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Coaching, Mentoring, Teaching. What's the Difference?

This lesson is a part of an audio course Coaching Skills for Managers by Karina Margole

In lesson 1, we talked about what coaching is and what some of the benefits of coaching are, both on an individual level and at the business level. We also talked about how it can help with developing members of your team.

In this lesson, we will talk about the difference between coaching and other methods of developing your staff, such as mentoring and teaching. We will also talk about when to use coaching and when to use other tools.

In both teaching and mentoring, you are there providing advice and sharing your experience. With coaching, you are helping the person work through their problem and come up with their own solution.

With teaching or training, the aim is to teach a specific skill, have some opportunity for the person receiving the training to practice that skill, and then have some sort of evaluation of that skill. It's very useful when a person is eager to learn a specific skill that you might be an expert in.

Mentoring is also a way to share knowledge and expertise but not in as structured a way as teaching. It's usually a conversation that involves sharing knowledge and expertise with the intention of provoking new ideas and thinking in the person receiving the mentoring. It's not as detailed or structured as training and is useful when the person receiving mentoring already has some experience in the field but might be faced with a tough challenge that they don't know quite how to handle.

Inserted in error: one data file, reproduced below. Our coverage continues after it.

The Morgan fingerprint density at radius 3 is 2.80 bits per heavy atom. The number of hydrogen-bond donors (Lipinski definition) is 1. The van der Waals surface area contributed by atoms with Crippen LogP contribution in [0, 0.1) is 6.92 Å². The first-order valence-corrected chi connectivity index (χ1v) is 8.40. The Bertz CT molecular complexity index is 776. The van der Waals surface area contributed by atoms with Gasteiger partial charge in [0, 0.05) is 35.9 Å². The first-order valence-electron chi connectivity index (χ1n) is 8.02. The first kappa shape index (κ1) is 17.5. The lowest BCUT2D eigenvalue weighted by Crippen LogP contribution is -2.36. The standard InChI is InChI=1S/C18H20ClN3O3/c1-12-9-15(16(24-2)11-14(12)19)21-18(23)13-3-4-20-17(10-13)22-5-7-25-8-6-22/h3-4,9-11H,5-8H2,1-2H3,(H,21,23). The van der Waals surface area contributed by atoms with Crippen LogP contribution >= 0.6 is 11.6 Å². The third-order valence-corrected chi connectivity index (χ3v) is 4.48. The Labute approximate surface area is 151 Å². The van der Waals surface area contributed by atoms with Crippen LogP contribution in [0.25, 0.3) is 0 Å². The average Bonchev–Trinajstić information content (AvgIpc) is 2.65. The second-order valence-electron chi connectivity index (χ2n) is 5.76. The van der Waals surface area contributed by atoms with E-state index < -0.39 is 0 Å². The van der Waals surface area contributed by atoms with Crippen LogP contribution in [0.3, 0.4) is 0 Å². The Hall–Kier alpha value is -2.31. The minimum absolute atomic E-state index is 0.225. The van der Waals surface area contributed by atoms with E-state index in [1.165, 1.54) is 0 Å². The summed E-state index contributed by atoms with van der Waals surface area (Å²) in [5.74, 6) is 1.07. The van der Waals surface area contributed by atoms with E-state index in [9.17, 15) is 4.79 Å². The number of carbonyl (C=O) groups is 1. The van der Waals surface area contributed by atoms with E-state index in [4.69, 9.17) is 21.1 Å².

One of the fundamental differences between coaching and other methods mentioned above is that in coaching, you, as a coach, don't offer any advice. We will talk about why in a later lesson, but it's crucial to great coaching. As a coach, you are there to provide the structure and the thinking space. It is the person being coached that fills it with content. This approach works very well when the person being coached has a specific goal, but they don't know how to get there. The coach is there to keep the person being coached focussed, to challenge and to encourage but not to offer any advice or share their own experience.

So, to recap, teaching is formal and detailed. It helps when a person needs to learn a specific skill from someone who is great at that skill. Mentoring is less formal and more of a sharing of knowledge and experience. It's not as detailed, and it's not about a specific skill. It's more about the experience that a mentor has that a mentee can draw upon. Coaching is great when a person is presented with a problem that they need to explore and come up with a solution to. There is no advice or sharing of experiences between the coach and the coachee.

In the next lesson, we will talk about the different skills and beliefs a coach needs in order to be a great coach before diving deeper into each one in the coming lessons.

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Written by

Karina Margole